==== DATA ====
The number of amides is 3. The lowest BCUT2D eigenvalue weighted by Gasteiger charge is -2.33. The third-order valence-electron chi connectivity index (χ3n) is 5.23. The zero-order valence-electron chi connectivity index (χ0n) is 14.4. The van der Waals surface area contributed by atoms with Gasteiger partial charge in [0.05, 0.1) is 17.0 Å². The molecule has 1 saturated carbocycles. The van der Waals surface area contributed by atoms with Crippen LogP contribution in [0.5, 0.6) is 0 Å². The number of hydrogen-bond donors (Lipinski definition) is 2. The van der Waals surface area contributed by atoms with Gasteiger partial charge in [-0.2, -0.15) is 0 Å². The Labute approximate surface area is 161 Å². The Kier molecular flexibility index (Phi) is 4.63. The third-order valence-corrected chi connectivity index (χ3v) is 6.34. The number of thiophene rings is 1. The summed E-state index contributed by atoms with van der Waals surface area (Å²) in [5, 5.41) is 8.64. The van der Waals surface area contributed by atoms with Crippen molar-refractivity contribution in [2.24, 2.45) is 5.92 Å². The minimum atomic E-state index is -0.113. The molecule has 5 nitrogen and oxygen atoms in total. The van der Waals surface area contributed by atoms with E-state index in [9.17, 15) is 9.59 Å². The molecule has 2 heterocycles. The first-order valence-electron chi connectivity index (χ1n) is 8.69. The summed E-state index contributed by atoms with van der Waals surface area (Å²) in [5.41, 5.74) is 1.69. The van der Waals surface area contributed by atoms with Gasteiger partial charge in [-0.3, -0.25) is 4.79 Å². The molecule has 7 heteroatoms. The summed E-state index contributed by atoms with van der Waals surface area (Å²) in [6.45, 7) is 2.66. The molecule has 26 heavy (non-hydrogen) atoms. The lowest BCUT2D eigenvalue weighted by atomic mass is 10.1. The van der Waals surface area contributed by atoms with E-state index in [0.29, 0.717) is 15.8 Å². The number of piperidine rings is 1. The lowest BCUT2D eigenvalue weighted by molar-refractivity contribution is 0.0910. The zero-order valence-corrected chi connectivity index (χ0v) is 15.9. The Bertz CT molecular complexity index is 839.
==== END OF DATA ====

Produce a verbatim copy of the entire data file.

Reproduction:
The number of amides is 3. The lowest BCUT2D eigenvalue weighted by Gasteiger charge is -2.33. The third-order valence-electron chi connectivity index (χ3n) is 5.23. The zero-order valence-electron chi connectivity index (χ0n) is 14.4. The van der Waals surface area contributed by atoms with Gasteiger partial charge in [0.05, 0.1) is 17.0 Å². The molecule has 1 saturated carbocycles. The van der Waals surface area contributed by atoms with Crippen LogP contribution in [0.5, 0.6) is 0 Å². The number of hydrogen-bond donors (Lipinski definition) is 2. The van der Waals surface area contributed by atoms with Gasteiger partial charge in [-0.2, -0.15) is 0 Å². The Labute approximate surface area is 161 Å². The Kier molecular flexibility index (Phi) is 4.63. The third-order valence-corrected chi connectivity index (χ3v) is 6.34. The number of thiophene rings is 1. The summed E-state index contributed by atoms with van der Waals surface area (Å²) in [5, 5.41) is 8.64. The van der Waals surface area contributed by atoms with Crippen molar-refractivity contribution in [2.24, 2.45) is 5.92 Å². The minimum atomic E-state index is -0.113. The molecule has 5 nitrogen and oxygen atoms in total. The van der Waals surface area contributed by atoms with E-state index in [9.17, 15) is 9.59 Å². The molecule has 2 heterocycles. The first-order valence-electron chi connectivity index (χ1n) is 8.69. The summed E-state index contributed by atoms with van der Waals surface area (Å²) in [5.41, 5.74) is 1.69. The van der Waals surface area contributed by atoms with Gasteiger partial charge in [-0.3, -0.25) is 4.79 Å². The molecule has 7 heteroatoms. The summed E-state index contributed by atoms with van der Waals surface area (Å²) in [6.45, 7) is 2.66. The molecule has 26 heavy (non-hydrogen) atoms. The lowest BCUT2D eigenvalue weighted by atomic mass is 10.1. The van der Waals surface area contributed by atoms with E-state index in [0.29, 0.717) is 15.8 Å². The number of piperidine rings is 1. The lowest BCUT2D eigenvalue weighted by molar-refractivity contribution is 0.0910. The zero-order valence-corrected chi connectivity index (χ0v) is 15.9. The Bertz CT molecular complexity index is 839.